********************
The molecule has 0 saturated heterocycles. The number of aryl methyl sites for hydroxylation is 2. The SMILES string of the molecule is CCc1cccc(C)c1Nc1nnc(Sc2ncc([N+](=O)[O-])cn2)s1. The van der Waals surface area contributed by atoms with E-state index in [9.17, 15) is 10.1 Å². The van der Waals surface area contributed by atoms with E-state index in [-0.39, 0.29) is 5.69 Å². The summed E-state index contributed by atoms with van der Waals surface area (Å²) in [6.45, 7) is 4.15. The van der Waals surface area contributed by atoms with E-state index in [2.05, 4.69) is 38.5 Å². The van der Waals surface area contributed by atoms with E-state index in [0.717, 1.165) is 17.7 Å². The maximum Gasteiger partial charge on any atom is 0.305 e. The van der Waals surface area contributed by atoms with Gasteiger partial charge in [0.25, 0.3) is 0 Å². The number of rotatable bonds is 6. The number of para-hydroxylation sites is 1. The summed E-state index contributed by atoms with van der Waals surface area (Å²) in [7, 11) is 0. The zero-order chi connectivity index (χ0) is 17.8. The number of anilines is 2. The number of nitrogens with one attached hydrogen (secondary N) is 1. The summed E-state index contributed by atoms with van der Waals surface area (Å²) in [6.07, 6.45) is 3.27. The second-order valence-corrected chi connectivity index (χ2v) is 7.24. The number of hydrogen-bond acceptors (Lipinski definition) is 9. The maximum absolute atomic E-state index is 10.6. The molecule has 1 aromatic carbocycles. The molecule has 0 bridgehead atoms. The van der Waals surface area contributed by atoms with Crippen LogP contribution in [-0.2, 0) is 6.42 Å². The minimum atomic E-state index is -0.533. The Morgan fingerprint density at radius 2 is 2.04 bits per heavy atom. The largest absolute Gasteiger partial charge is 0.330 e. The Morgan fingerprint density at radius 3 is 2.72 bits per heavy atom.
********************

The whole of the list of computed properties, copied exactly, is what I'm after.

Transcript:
The molecule has 0 saturated heterocycles. The number of aryl methyl sites for hydroxylation is 2. The SMILES string of the molecule is CCc1cccc(C)c1Nc1nnc(Sc2ncc([N+](=O)[O-])cn2)s1. The van der Waals surface area contributed by atoms with E-state index in [9.17, 15) is 10.1 Å². The van der Waals surface area contributed by atoms with E-state index in [-0.39, 0.29) is 5.69 Å². The summed E-state index contributed by atoms with van der Waals surface area (Å²) in [6.45, 7) is 4.15. The van der Waals surface area contributed by atoms with E-state index in [2.05, 4.69) is 38.5 Å². The van der Waals surface area contributed by atoms with E-state index in [0.717, 1.165) is 17.7 Å². The maximum Gasteiger partial charge on any atom is 0.305 e. The van der Waals surface area contributed by atoms with Gasteiger partial charge in [0.25, 0.3) is 0 Å². The number of rotatable bonds is 6. The number of para-hydroxylation sites is 1. The summed E-state index contributed by atoms with van der Waals surface area (Å²) in [7, 11) is 0. The zero-order chi connectivity index (χ0) is 17.8. The number of anilines is 2. The number of nitrogens with one attached hydrogen (secondary N) is 1. The summed E-state index contributed by atoms with van der Waals surface area (Å²) in [6.07, 6.45) is 3.27. The second-order valence-corrected chi connectivity index (χ2v) is 7.24. The number of hydrogen-bond acceptors (Lipinski definition) is 9. The maximum absolute atomic E-state index is 10.6. The molecule has 1 aromatic carbocycles. The molecule has 0 bridgehead atoms. The van der Waals surface area contributed by atoms with Crippen LogP contribution in [-0.2, 0) is 6.42 Å². The minimum atomic E-state index is -0.533. The Morgan fingerprint density at radius 2 is 2.04 bits per heavy atom. The largest absolute Gasteiger partial charge is 0.330 e. The Morgan fingerprint density at radius 3 is 2.72 bits per heavy atom.